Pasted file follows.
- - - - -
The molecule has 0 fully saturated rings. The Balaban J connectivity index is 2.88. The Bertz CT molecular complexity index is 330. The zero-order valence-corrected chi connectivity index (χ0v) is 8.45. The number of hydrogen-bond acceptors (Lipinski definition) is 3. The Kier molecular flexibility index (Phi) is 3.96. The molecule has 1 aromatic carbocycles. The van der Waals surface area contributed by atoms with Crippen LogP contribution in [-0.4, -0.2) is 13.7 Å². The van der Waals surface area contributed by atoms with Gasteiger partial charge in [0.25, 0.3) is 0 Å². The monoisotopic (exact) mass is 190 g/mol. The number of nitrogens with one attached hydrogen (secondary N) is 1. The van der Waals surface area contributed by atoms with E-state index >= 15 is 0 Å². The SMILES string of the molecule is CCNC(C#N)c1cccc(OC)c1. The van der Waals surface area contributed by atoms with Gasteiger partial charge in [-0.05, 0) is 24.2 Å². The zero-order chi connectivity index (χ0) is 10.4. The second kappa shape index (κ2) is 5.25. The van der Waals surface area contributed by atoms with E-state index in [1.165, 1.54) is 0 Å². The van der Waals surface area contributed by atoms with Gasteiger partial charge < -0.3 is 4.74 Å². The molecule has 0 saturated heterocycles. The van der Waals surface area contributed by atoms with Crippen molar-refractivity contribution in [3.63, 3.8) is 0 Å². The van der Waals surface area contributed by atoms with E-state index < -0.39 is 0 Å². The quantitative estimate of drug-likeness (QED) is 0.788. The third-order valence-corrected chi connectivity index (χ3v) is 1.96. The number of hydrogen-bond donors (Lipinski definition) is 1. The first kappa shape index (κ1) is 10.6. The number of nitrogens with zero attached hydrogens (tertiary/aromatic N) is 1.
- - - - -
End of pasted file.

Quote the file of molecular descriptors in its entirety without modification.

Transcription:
The molecule has 0 fully saturated rings. The Balaban J connectivity index is 2.88. The Bertz CT molecular complexity index is 330. The zero-order valence-corrected chi connectivity index (χ0v) is 8.45. The number of hydrogen-bond acceptors (Lipinski definition) is 3. The Kier molecular flexibility index (Phi) is 3.96. The molecule has 1 aromatic carbocycles. The van der Waals surface area contributed by atoms with Crippen LogP contribution in [-0.4, -0.2) is 13.7 Å². The van der Waals surface area contributed by atoms with Gasteiger partial charge in [0.25, 0.3) is 0 Å². The monoisotopic (exact) mass is 190 g/mol. The number of nitrogens with one attached hydrogen (secondary N) is 1. The van der Waals surface area contributed by atoms with E-state index >= 15 is 0 Å². The SMILES string of the molecule is CCNC(C#N)c1cccc(OC)c1. The van der Waals surface area contributed by atoms with Gasteiger partial charge in [-0.05, 0) is 24.2 Å². The zero-order chi connectivity index (χ0) is 10.4. The second kappa shape index (κ2) is 5.25. The van der Waals surface area contributed by atoms with E-state index in [1.165, 1.54) is 0 Å². The van der Waals surface area contributed by atoms with Gasteiger partial charge < -0.3 is 4.74 Å². The molecule has 0 saturated heterocycles. The van der Waals surface area contributed by atoms with Crippen molar-refractivity contribution in [3.63, 3.8) is 0 Å². The van der Waals surface area contributed by atoms with E-state index < -0.39 is 0 Å². The quantitative estimate of drug-likeness (QED) is 0.788. The third-order valence-corrected chi connectivity index (χ3v) is 1.96. The number of hydrogen-bond donors (Lipinski definition) is 1. The first kappa shape index (κ1) is 10.6. The number of nitrogens with zero attached hydrogens (tertiary/aromatic N) is 1.